We’re their Guard regiment… they’re the commissar… and we’re retreating.


If they’re just random one-offs, sure, and such things typically don’t factor into design changes. If however, those complaints are high-profile, consistent, and sustained, they probably indicate an issue with the design that needs to be addressed.

This game’s fundamental value premise is selling people lifetime tickets to Virtual Warhammer world, and then selling them outfits to dress up in and cosplay as thereafter. If something is demonstrably and consistently detracting from that experience, it absolutely should be changed.

Likewise, while Fatshark was very successful with the Vermintide series, Darktide however has overall received substantially worse reviews and reception in general, mainly because it was released half-baked and there are issues and problems Fatshark demonstrably solved or did better in VT/VT2 and somehow didn’t carry over to DT.


Hilariously you can already make them the tankiest tied with Ogryns. If you take all the Toughness related notes you can and equip that Force Sword with Deflector Blessing, you’ll be able to withstand almost anything.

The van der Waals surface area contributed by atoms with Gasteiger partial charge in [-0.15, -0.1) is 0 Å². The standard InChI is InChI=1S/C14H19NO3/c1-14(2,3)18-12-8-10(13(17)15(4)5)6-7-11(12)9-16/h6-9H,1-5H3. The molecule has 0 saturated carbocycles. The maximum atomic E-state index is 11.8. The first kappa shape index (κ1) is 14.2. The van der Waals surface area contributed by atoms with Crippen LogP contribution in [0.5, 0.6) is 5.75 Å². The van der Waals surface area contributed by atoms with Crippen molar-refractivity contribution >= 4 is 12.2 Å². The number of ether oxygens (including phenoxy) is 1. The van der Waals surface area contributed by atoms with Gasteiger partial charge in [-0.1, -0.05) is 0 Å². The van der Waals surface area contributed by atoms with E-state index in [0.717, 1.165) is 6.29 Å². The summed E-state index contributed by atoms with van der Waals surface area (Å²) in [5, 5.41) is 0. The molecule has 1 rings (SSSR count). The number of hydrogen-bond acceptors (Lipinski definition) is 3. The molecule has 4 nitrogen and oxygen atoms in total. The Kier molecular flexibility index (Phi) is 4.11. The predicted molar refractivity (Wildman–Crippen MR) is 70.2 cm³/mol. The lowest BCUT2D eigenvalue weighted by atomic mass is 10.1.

All I need is my Telekine Shield, so long as I take care not to bust :wink:


Brother got humbled


Player feedback around balance is important. It can help the devs maybe find something they overlooked, or maybe some design choices were better on paper than in actual implementation. There are some things you won’t ever think about until thousands of people play with it, and bring it to your attention.

The difference is not letting it be the only factor that can contribute to balance design.

For me a great example of this in action right now is the Thunder Hammer. I think almost everyone will agree that it is in a horrible state right now. However I don’t think that they should take the current community suggestions as the way to fix it. The community can address the problem, but not offer the best solution (in most cases).